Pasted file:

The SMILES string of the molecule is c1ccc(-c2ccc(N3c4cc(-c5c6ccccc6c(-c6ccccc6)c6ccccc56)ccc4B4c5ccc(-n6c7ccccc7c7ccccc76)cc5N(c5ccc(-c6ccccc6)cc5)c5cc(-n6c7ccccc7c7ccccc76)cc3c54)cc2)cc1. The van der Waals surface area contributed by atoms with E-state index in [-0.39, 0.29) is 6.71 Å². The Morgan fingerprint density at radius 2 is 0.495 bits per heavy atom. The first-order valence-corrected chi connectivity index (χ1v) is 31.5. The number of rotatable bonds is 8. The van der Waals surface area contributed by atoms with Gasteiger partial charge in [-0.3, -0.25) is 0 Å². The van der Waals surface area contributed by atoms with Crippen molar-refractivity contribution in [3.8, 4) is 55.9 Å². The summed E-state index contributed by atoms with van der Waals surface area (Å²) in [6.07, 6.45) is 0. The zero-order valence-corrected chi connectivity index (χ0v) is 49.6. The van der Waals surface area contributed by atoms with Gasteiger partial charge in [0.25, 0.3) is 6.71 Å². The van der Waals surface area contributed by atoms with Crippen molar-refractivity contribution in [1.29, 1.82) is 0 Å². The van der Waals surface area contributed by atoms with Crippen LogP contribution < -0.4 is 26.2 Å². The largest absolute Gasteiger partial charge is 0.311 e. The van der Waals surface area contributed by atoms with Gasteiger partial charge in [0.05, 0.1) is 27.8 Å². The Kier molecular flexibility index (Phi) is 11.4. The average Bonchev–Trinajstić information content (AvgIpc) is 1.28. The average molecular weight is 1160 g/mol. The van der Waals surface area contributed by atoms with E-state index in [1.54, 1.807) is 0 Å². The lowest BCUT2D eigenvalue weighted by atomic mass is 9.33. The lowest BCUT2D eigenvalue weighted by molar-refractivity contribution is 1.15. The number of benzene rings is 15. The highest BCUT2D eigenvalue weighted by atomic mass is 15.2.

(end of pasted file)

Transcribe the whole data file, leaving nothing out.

The SMILES string of the molecule is c1ccc(-c2ccc(N3c4cc(-c5c6ccccc6c(-c6ccccc6)c6ccccc56)ccc4B4c5ccc(-n6c7ccccc7c7ccccc76)cc5N(c5ccc(-c6ccccc6)cc5)c5cc(-n6c7ccccc7c7ccccc76)cc3c54)cc2)cc1. The van der Waals surface area contributed by atoms with E-state index in [-0.39, 0.29) is 6.71 Å². The Morgan fingerprint density at radius 2 is 0.495 bits per heavy atom. The first-order valence-corrected chi connectivity index (χ1v) is 31.5. The number of rotatable bonds is 8. The van der Waals surface area contributed by atoms with Gasteiger partial charge in [-0.3, -0.25) is 0 Å². The van der Waals surface area contributed by atoms with Crippen molar-refractivity contribution in [3.8, 4) is 55.9 Å². The summed E-state index contributed by atoms with van der Waals surface area (Å²) in [6.07, 6.45) is 0. The zero-order valence-corrected chi connectivity index (χ0v) is 49.6. The van der Waals surface area contributed by atoms with Gasteiger partial charge in [0.25, 0.3) is 6.71 Å². The van der Waals surface area contributed by atoms with Crippen molar-refractivity contribution in [1.29, 1.82) is 0 Å². The van der Waals surface area contributed by atoms with Crippen LogP contribution < -0.4 is 26.2 Å². The largest absolute Gasteiger partial charge is 0.311 e. The van der Waals surface area contributed by atoms with Gasteiger partial charge in [0.05, 0.1) is 27.8 Å². The Kier molecular flexibility index (Phi) is 11.4. The average Bonchev–Trinajstić information content (AvgIpc) is 1.28. The average molecular weight is 1160 g/mol. The van der Waals surface area contributed by atoms with E-state index in [1.54, 1.807) is 0 Å². The lowest BCUT2D eigenvalue weighted by atomic mass is 9.33. The lowest BCUT2D eigenvalue weighted by molar-refractivity contribution is 1.15. The number of benzene rings is 15. The highest BCUT2D eigenvalue weighted by atomic mass is 15.2.